The Angels’ Share: Is There Room for New Distilling Regions?

By Tyler "Rambo" Rambeau | 2/09/2015

In the same manner that Coke is the generic descriptor for soda, and Q-tips for cotton swabs; certain regions have a firm grip on our psyche when it comes to the quality of products. In the U.S., for wine, we look to California. Their feat over the French in a blind tasting competition, The Judgment of Paris, in 1976, helped to secure a spot on the global wine makers’ list. Similarly, anything distilled in Bourbon County, in Kentucky, is a safe bet for whiskey consumers roaming an endless aisle of bottles on occasions when you feel too proud to ask for a suggestion. Interestingly, the county, and the whiskey made there, gets its name from the House of Bourbon dynasty – originally a French settlement. Kentucky’s border neighbor to the south, Tennessee, with a similar climate and terroir, produces virtually the rest of the national caramel colored spirit output. So, does that leave room on the shelves for other regions in the U.S., and could those regions compete in quality against long established powerhouses? 

Miracle on the Rocks

Decades after the historic tasting that put California wines on the map; a small distillery out of Waco, Texas, made front page of the NY Times for being the first American whiskey to win, in a similar tasting competition, Best in Glass – sticking it as hard to Scottish distillers as the ‘Murican hockey team did to the Red Ruskies in the “Miracle on Ice.” Regions in Washington state and North Carolina have also began to gain notoriety as up and coming wine countries. There is even a small area out into the Texas Hill Country joining their ranks. Last week, I hit old highways on a sunny day to see what the wine was all about, but ended up stumbling upon some of grandpa’s firewater instead. 

Garrison Brothers Distillery

The drive, once out of the city, is quaint and slow. The road winds and rolls gracefully through peach orchards, pecan groves and small towns, with an occasional blinking light when you hit Main Street. The windows go down and the radio goes up – even in the middle of winter -  hell, it’s still 70 degrees outside. There’s a rundown mill turned antique market and a sign that says, “Garrison Brothers Distillery – 2mi.” I turned down a dirt road and looked anxiously for the next sign, which led me into a barbwire lined entrance. Driving by a herd of cows, I expected to be greeted by some hardened ranch hand, rather than the sassy gal - who was excited to pour samples of their small batches once it was made certain that I had no intention of corrupting their craft with any type of Coke mixture. 

The Angel's Share

Some of the spirits naturally evaporate through the barrels during aging, a phenomenon distiller’s call, “the angels’ share.” The angels must’ve known the Garrison Brothers were onto something divine, because in the first years of production countless barrels exploded under the swelter of the southern sun. The Brothers turned to whiskey makers in Kentucky for assistance, and were actually met with open arms, given that the barrels that did make it demanded attention. Where aging, at least 10-12 years, typically correlates to a more distinguished batch, the harsher heat in Texas actually helped to cook the barrels quicker and get a mature taste in about 2 years.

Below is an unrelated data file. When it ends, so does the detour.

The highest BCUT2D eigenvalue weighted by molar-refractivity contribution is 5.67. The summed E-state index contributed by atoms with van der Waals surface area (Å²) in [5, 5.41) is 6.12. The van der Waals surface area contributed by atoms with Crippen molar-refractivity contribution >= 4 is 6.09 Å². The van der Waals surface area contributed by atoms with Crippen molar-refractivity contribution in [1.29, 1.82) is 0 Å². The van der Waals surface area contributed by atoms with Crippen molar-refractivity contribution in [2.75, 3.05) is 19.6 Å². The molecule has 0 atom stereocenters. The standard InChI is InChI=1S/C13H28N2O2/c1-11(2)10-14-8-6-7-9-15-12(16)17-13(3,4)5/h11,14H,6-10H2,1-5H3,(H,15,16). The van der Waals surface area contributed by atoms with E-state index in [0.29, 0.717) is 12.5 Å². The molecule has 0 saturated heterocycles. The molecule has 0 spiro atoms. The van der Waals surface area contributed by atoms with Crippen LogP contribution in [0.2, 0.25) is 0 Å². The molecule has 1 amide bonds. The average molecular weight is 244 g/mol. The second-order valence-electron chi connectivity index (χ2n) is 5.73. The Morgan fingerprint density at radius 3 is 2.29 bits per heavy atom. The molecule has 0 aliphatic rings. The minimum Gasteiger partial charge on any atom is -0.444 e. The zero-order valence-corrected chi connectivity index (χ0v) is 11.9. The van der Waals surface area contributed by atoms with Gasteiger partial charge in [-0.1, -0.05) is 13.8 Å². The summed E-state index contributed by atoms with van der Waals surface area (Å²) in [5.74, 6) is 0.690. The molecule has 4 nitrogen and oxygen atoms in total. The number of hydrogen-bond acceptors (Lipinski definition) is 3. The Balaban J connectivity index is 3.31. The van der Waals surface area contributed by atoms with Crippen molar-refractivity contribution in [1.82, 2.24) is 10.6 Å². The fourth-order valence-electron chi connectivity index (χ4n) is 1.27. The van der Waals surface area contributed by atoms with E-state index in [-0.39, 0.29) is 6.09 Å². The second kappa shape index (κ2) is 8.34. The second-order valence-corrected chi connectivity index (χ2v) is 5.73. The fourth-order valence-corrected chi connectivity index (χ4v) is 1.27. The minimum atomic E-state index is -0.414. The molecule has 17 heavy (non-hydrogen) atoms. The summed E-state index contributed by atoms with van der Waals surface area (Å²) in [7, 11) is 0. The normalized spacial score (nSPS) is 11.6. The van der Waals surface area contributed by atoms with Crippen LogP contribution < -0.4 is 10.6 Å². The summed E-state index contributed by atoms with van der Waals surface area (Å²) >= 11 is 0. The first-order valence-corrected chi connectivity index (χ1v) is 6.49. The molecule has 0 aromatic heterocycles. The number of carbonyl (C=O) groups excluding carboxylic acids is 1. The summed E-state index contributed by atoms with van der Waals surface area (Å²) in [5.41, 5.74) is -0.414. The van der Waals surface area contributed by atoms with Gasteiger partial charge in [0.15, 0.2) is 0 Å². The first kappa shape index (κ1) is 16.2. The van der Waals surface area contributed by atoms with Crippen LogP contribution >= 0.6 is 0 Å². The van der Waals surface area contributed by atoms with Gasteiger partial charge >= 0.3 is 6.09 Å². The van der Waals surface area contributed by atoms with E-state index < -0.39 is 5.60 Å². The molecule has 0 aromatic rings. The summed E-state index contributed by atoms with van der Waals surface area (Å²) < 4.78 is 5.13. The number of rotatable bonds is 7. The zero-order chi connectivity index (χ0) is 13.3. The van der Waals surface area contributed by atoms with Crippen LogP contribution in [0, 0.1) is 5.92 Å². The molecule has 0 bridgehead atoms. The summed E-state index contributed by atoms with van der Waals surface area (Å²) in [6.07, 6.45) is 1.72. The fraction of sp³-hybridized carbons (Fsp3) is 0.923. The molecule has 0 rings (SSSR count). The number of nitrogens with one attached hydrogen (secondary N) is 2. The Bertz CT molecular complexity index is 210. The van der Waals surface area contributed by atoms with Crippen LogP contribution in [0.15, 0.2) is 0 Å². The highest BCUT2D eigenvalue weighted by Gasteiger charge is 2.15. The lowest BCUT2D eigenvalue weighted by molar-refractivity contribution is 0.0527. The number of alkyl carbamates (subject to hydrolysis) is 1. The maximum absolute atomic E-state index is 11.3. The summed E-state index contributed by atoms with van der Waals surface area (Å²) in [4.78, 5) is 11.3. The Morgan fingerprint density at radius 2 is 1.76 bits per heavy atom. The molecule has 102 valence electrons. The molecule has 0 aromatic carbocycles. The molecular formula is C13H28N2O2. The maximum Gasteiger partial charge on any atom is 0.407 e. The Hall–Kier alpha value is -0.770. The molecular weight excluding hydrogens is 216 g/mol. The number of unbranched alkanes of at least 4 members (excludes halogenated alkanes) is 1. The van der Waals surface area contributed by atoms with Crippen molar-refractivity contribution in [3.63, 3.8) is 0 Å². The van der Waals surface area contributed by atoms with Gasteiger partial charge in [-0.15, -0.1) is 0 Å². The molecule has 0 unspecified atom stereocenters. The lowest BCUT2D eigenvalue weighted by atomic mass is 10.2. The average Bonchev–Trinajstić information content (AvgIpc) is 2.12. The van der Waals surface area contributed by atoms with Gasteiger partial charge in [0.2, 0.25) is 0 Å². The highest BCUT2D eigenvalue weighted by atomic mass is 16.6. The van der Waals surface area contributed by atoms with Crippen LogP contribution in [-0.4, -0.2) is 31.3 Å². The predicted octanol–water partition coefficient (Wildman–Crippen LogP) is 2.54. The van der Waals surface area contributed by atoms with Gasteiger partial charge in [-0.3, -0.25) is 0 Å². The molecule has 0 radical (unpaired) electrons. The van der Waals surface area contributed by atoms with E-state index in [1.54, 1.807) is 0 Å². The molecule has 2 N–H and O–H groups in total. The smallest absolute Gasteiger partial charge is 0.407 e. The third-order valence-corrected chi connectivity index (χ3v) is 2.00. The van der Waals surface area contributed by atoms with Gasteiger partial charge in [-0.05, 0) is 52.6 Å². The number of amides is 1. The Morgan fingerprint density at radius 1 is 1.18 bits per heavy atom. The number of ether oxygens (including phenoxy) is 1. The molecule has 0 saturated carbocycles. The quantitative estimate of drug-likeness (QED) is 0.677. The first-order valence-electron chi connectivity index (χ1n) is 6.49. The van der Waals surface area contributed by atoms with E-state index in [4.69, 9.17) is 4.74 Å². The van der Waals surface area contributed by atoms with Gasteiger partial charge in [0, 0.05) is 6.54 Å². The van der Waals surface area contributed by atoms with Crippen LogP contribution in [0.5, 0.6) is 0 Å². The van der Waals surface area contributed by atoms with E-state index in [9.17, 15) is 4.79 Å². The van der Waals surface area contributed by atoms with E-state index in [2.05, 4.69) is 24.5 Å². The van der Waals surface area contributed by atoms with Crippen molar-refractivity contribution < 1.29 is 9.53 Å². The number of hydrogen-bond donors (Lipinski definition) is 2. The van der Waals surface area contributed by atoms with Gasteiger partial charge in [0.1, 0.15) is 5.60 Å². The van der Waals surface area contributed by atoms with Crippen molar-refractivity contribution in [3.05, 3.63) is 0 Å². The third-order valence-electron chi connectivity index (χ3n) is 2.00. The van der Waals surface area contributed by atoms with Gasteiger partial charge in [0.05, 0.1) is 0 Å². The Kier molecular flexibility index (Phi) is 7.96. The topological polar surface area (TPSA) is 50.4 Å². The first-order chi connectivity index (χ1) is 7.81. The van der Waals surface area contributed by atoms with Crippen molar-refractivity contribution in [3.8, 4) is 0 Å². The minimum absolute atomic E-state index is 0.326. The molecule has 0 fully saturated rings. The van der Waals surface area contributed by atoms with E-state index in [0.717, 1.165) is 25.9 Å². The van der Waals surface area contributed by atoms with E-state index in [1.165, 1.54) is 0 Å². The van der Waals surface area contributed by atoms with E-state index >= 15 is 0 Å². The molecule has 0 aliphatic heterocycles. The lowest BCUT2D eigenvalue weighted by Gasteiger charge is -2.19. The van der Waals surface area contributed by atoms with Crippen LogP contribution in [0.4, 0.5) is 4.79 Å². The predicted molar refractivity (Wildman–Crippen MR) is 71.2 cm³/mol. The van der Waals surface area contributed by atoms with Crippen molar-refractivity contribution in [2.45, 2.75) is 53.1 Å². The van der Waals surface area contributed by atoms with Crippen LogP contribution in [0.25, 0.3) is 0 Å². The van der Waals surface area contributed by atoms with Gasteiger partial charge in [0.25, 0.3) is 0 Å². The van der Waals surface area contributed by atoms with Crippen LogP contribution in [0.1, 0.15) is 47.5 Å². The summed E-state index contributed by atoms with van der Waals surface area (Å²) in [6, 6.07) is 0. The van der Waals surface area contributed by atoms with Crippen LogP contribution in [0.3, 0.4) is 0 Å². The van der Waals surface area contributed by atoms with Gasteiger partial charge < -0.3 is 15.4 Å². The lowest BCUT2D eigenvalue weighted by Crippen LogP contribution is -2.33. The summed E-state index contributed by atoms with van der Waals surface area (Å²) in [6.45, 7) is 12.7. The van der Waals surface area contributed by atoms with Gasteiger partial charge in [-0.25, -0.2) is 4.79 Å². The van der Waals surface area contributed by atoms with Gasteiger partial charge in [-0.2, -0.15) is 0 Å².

Another similar practice, once a recipe is crafted, is to shoot for consistency. Garrison Brothers make no such attempt. They grow much of the crops on their mash bill on their own land and blend their whiskey, instead, based on vintages. In other words, whatever crop made for the best harvest will be the predominant notes to hit your palate when you’re trying to come up with bourgeois descriptive flavors: caramel, hints of this or that, butterscotch and wet Sasquatch blah blah blah. 

'Cowboy Bourbon'

When it comes to music and taste, I’ve always developed descriptions based on where I was taken. A good Cajun band can instantly take me back to the French Quarter in New Orleans, just like certain cuisines will help you find your way home when you’re lost. Garrison Brothers releases two batches each year –spring and fall. I was poured fall ’13, spring and fall ’14, and finally a single barrel – which I was told gave an elderly woman chills earlier in the day. I, on the other hand, found warmth. Each vintage sat, with a welcoming burn in completely different parts of the tongue. Their whiskey is also referred to as, “Cowboy Bourbon,” and each taste validated that term. Some whiskeys remind me of bar room brawls, or my grandfather’s den, but this whiskey put me out on a cattle drive under the stars. The blend of ingredients used to make whiskey is typically a short list, much like what an old herder might have been able to cook by the fire, but I like to think that the feeling of sustenance they got after a long day in the sun was the same feeling I got each time I tried another sip of Garrison Brothers. 

A Force to be Reckoned With

Can the small batch distillers compete with the big boys, in terms of quality, and where can they be found? Regarding quality – absolutely, especially since it could be argued that they have more freedom to try new things. No, quality isn’t their true struggle. Some of the small names to have made the biggest splash are based out of California, Colorado, Indiana, New York, the Pacific Northwest, Texas, Utah and Virginia. Many of them claim to be the first legal distillery because the tradition of making whiskey has had to go from breaking the law, to stay alive, to breaking laws down, in order to thrive now, as many states had laws and restrictions hindering the production and distribution of spirits. As those laws change, so will the selection on the shelves at your local liquor store – for the better. 

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